On your mark, get set – pass these Bills!
Over the course of a four year term, a sitting legislature can vote on hundreds of proposed bills. In this current session of the Ontario legislature, MPP’s have sat 169 days (to Friday April 29 2016) and in that time period 235 bills have been brought forward. Some have been passed and made law, some have ‘died’ at second reading and many are still waiting to have their day in committee before a third vote is held. Of the 235 Bills that have been introduced, 134 are sitting at various stages in the legislative process. Most of the bills that have been passed were sponsored by the government.
Bills introduced by individual MPP’s are Private Members Bills (PMB). There are many very good PMB’s introduced. Most though will die when a session of legislature ends – through an election or when a government prorogues the legislature.
An example of a great PMB is that of the Ontario NDP’s Cheri DiNovo Bill 2, a bill that woild extend WSIB to First Responders sufferring from PTSD. Her bill was introduced July 2014 and never made it passed 1st Reading in the house meaning it was never debated at all. If this bill sounds familiar, the government rejected her bill and introduced their own PTSD bill, Bill 163. It was introduced February18 2016 and was law May 6th. Patrick Brown supported Cheri DiNovo’s Bill 2 from the first day he sat as an MPP and Leader of the Oppostion in Queen’s Park, Bill 2 was a good idea.
There a many other good PMB’s sitting just gathering dust. Here are three I think that should receive their time in Committee and a third reading at Queens Park now before the summer recess (or prorogation).
Bill 131, Opportunity in the Sharing Economy Act, Introduced by Tim Hudak MPP, Niagara West-Glanbrook.
Now that Council has voted to make Ride Sharing legal in Ottawa and now that the City of Toronto is currently debating it, the Ontario government needs to step up and debate this 21stEconomic driver. The Sharing economy is the ‘industrial revolution of our times’. The province needs to debate, vote and lead on this important issue. The bill is currently sitting waiting to be discussed in the Standing Committee on Finance and Economic Affairs.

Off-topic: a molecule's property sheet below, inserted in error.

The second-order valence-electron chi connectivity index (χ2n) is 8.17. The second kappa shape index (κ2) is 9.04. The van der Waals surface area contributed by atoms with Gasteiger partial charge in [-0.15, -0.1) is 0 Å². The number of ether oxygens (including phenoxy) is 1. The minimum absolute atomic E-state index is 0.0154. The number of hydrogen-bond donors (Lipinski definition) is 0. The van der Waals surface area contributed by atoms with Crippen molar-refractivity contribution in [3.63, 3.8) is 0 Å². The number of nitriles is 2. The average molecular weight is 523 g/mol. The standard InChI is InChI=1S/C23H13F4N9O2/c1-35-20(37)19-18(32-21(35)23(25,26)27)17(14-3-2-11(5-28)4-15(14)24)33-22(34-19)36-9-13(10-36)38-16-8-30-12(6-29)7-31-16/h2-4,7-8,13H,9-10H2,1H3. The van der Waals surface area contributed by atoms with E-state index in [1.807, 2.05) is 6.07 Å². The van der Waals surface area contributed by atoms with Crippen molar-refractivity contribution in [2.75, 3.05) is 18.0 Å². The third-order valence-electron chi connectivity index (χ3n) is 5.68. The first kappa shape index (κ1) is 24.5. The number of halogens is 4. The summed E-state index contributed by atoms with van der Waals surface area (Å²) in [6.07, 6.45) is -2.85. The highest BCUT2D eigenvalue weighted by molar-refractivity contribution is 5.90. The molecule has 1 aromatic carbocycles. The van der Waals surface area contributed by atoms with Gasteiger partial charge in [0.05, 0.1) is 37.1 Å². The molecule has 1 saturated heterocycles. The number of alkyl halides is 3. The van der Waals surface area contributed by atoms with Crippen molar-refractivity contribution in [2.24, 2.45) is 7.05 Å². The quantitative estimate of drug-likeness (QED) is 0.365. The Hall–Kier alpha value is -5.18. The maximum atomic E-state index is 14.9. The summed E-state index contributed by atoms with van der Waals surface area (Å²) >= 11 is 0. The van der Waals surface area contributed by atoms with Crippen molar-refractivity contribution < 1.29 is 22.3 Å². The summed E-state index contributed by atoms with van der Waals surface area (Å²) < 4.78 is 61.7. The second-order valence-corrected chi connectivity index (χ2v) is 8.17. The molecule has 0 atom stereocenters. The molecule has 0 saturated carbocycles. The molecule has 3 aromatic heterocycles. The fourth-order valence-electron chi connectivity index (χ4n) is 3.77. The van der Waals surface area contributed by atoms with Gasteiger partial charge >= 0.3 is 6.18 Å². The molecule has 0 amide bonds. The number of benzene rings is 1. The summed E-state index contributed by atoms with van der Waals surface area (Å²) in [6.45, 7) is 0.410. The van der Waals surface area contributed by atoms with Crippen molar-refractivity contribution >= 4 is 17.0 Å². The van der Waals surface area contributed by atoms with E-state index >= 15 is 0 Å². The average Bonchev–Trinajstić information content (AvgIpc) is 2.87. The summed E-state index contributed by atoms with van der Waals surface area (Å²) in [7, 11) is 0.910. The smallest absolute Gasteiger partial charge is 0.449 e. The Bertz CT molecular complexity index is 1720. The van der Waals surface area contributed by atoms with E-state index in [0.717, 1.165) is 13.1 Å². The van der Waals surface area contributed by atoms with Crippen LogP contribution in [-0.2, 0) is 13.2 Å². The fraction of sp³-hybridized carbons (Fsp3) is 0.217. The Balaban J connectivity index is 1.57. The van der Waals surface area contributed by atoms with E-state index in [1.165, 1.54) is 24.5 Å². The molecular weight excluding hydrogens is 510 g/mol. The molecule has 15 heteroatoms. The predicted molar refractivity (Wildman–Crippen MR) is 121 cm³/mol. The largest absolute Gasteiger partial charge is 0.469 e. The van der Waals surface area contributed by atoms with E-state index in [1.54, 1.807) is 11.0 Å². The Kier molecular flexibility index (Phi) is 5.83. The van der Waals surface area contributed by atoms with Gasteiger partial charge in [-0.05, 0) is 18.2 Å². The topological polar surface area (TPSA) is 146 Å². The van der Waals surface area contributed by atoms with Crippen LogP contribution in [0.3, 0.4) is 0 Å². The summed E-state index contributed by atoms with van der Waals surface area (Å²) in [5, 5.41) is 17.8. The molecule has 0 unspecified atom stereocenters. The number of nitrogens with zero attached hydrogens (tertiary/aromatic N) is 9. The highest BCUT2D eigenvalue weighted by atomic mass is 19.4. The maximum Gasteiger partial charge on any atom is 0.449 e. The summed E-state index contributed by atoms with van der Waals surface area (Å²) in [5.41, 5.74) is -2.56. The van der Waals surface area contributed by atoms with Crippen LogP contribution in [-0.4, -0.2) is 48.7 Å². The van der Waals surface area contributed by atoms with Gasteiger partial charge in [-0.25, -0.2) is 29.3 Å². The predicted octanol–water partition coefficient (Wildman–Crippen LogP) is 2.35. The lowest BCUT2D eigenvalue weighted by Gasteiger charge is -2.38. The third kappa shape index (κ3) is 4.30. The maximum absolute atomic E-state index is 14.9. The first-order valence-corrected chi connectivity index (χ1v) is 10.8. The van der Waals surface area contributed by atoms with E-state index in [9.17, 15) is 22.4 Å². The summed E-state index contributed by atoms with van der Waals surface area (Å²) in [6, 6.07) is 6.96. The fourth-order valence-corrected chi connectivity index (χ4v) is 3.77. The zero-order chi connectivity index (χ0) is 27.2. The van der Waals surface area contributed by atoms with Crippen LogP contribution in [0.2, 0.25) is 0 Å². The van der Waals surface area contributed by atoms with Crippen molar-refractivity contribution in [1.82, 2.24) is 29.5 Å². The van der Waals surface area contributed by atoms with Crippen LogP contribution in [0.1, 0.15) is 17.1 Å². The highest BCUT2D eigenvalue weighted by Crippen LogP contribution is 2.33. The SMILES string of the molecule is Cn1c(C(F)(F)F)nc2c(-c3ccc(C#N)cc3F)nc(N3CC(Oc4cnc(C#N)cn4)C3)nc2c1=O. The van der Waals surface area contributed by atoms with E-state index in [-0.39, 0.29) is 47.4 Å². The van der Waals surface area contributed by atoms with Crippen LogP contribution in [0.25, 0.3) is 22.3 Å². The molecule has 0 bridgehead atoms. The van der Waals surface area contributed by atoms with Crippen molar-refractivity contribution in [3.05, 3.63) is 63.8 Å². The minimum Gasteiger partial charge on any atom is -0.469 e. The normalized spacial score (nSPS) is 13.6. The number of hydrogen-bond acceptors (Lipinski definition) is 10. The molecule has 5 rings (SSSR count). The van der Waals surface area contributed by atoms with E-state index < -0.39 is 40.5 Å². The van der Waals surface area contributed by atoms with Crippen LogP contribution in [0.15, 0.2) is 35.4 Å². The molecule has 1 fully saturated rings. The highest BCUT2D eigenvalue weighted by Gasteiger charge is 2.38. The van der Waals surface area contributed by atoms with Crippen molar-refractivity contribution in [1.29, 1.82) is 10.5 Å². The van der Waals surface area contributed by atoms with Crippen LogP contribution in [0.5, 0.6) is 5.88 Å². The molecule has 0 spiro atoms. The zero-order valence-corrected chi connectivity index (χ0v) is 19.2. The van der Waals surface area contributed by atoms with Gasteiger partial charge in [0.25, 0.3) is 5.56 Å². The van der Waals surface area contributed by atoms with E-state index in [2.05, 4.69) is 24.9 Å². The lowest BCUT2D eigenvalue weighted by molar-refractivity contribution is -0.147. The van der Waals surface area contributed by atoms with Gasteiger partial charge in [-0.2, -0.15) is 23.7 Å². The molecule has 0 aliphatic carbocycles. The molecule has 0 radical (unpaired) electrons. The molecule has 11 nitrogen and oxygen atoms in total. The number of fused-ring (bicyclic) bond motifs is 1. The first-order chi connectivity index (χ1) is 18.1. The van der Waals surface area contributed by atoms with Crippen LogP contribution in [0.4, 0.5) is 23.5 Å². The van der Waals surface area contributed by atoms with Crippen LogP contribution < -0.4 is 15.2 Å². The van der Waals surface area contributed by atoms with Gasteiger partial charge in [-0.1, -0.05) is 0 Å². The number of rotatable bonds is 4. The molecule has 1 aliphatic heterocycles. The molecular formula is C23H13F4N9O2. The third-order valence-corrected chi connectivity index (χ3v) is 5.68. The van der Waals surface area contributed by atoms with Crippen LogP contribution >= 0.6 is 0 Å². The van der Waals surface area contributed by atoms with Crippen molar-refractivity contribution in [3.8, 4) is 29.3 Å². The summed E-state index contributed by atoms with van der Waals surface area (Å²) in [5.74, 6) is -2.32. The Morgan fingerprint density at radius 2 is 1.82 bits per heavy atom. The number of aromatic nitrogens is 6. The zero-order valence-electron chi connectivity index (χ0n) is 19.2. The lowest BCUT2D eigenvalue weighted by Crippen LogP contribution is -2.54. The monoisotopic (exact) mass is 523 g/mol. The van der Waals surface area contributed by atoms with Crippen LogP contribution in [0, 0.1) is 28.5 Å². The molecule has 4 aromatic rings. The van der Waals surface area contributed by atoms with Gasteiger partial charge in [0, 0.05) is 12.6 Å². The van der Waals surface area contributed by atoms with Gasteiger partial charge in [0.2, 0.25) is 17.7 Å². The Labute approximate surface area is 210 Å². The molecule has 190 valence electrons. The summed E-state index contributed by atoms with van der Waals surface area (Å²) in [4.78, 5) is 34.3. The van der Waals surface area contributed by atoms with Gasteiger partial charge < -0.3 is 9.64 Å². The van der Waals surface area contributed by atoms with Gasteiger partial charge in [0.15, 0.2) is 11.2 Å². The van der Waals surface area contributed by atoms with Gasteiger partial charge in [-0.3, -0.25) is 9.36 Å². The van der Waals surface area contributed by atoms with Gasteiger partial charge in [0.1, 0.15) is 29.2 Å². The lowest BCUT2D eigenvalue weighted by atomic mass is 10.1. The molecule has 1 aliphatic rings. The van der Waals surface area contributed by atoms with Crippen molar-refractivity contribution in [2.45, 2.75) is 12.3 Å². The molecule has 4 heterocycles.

Bill 54, Right to Care Act (Children 16 years and Older) introduced by Jim McDonell MPP Stormont-Dundas-South Glengarry.
This is an important bill for our youth in Onatrio. This bill would extend provisions and assistance provided by the Ontario Children’s Aid Society to youth over the age of 16 and under 18 years. It would be a bridge between youth and adulthood and prepare these young people for life outside of the CAS. Bill 54 is a re-introduction of a bill by former PC Barrie MPP Rod Jackson who lost in the 2014 election, his bill died when the election that year was called. Bill 54 is currently stalled in the Standing Committee of Social Policy.
Finally, there is Bill 149, Rowan’s Law Advisory Committee Act, Introduced by Lisa MacLeod MPP Nepean-Carleton, John Fraser MPP Ottawa South and Catherine Fife MPP Kitchener Centre.
It is not often that all three parties in the house come together to support a bill from one MPP. That has happened with Lisa MacLeod’s Bill 149. It is co-sponsored by Ottawa South Liberal John Fraser and Kitchener Centre NDP MPP Catherine Fife. Bill 149 has received a passionate second reading debate including a wonderful speech from Lisa MacLeod (Video courtesy of @VideoManOttawa).
The Bill as proposed would work to prevent children and youth deaths due to concussions. The bill was borne out of the early death of Nepean’s Rowan Stringer who passed away due to a concussion suffered while playing sports. This bill is waiting for the Standing Committee on the Legislative Assembly to hear witnesses and report back to the house. You might think that this is a bill that all parties (including the government) want to see passed – they all have a stake in it.
The status of these three bills is in jeopardy due to persistent rumours of Kathleen Wynne proroguing the house and starting fresh with a new throne speech some time later. Good bills do not deserve to die on the order table due to the vanity of the government of the day.
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